Consequences of debt abolition

Some people, such as the anti-globalists argue against forgiving debt on the basis that it would motivate countries to default on their debts, or to deliberately borrow more than they can afford, and that it would not prevent a recurrence of the problem. Economists refer to this as a moral hazard.

Debt as a mechanism in economic crisis

An example of debt playing a role in economic crisis was the Argentine economic crisis. During the 1980s, Argentina, like many Latin American economies, experienced hyperinflation. As a part of the process put in place to bring inflation under control, a fixed exchange rate was put into place between Argentina's new currency and the US dollar. This guaranteed that inflation would not restart, since for every new unit of currency issued by the Argentine Central Bank, the Central Bank had to hold a US dollar against this – therefore in order to print more Argentine currency, the government required additional US dollars. Before this currency regime was in place, if the government had needed money to finance a budget deficit, it could simply print more money (thus creating inflation). Under the new system, if the government spent more than it earned through taxation in a given year, it needed to cover the gap with US dollars, rather than by simply printing more money. The only way the government could get these US dollars to finance the gap was through higher tax of exporters' earnings or through borrowing the needed US dollars. Of course a fixed exchange rate was incompatible with a structural (i.e., recurrent) budget deficit, as the government needed to borrow more US Dollars every year to finance its budget deficit; eventually leading to an unsustainable amount of US dollar debt.

Argentina's debt grew continuously during the 1990s, climbing above $120 billion USD. As a structural budget deficit continued, the government kept borrowing more, creditors continued to lend money, while the IMF suggested less state spending to stop the government's ongoing need to keep borrowing more and more. As the debt pile grew, it became increasingly obvious the government's structural budget deficit was simply not compatible with a low inflation fixed exchange rate – either the government had to start earning as much as it spent, or it had to start (inflationary) printing of money (and thus abandoning the fixed exchange rate as it would not be able to borrow the needed amounts of US dollars to keep the exchange rate stable). Investors started to speculate that the government would never stop spending more than it earned, and so there was only one path for the government – inflation and the abandonment of the fixed exchange rate. In a similar fashion to Black Wednesday, investors began to sell the Argentine currency, betting it would become worthless against the US dollar when the inevitable inflation started. This became a self-fulfilling prophecy, quickly leading to the government's US dollar reserves being exhausted. The crisis exploded in December 2001. In 2002, a default on about $93 billion of the debt was declared. Investment fled the country, and capital flow towards Argentina ceased almost completely.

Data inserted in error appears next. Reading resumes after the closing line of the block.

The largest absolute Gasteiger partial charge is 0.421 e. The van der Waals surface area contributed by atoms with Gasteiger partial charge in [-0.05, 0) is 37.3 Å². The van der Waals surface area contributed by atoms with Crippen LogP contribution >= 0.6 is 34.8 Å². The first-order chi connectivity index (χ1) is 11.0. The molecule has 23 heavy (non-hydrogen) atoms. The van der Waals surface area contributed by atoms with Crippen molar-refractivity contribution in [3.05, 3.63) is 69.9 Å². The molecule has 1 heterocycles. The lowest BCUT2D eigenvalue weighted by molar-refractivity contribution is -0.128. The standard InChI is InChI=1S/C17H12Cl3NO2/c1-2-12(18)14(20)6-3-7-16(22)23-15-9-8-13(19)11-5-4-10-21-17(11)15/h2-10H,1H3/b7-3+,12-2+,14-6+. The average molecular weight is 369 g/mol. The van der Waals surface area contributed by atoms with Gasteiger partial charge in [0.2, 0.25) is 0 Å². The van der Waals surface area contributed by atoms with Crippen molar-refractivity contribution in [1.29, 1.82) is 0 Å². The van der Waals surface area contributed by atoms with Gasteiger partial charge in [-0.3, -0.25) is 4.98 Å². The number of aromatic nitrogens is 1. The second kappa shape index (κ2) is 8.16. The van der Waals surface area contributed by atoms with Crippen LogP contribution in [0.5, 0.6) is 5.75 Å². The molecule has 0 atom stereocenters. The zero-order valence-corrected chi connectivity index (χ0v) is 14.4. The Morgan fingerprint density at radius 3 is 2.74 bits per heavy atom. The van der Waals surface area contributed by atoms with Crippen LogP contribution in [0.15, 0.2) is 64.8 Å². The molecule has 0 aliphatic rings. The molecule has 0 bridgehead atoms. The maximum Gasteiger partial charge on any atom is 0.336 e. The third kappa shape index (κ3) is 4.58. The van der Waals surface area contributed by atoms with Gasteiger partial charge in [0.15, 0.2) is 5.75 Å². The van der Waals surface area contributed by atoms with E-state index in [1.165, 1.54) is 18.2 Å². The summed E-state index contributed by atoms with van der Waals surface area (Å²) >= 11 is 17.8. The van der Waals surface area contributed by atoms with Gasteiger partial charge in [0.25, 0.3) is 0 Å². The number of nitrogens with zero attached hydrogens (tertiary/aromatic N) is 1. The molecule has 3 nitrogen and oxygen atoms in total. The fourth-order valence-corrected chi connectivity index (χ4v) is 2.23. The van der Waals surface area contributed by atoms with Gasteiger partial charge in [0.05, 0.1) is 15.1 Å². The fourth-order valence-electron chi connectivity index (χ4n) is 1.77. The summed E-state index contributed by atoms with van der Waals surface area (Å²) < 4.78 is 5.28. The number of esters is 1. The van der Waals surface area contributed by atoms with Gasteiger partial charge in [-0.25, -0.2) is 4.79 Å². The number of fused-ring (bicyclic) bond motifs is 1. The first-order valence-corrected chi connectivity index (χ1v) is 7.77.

The Argentine government met severe challenges trying to refinance the debt. Some creditors denounced the default as sheer robbery. Vulture funds who had acquired debt bonds during the crisis, at very low prices, asked to be repaid immediately. For four years, Argentina was effectively shut out of the international financial markets.

Argentina finally got a deal by which 77% of the defaulted bonds were exchanged by others, of a much lower nominal value and at longer terms. The exchange was not accepted by the rest of the private debt holders, who continue to challenge the government to repay them a greater percentage of the money which they originally loaned. The holdouts have formed groups such as American Task Force Argentina to lobby the Argentine government, in addition to seeking redress by attempting to seize Argentine foreign reserves.

Recent debt relief

A number of impoverished countries have recently received partial or full cancellation of loans from foreign governments and international financial institutions, such as the IMF and World Bank.

Under the Jubilee 2000 banner, a diverse coalition of groups joined together to demand debt cancellation at the G7 meeting in Cologne, Germany. As a result, finance ministers of the world's wealthiest nations agreed to debt relief on loans owed by qualifying countries.[4]

A 2004 World Bank/IMF study found that in countries receiving debt relief, poverty reduction initiatives doubled between 1999 and 2004. Tanzania used savings to eliminate school fees, hire more teachers, and build more schools. Burkina Faso drastically reduced the cost of life-saving drugs and increased access to clean water. Uganda more than doubled school enrollment.[5]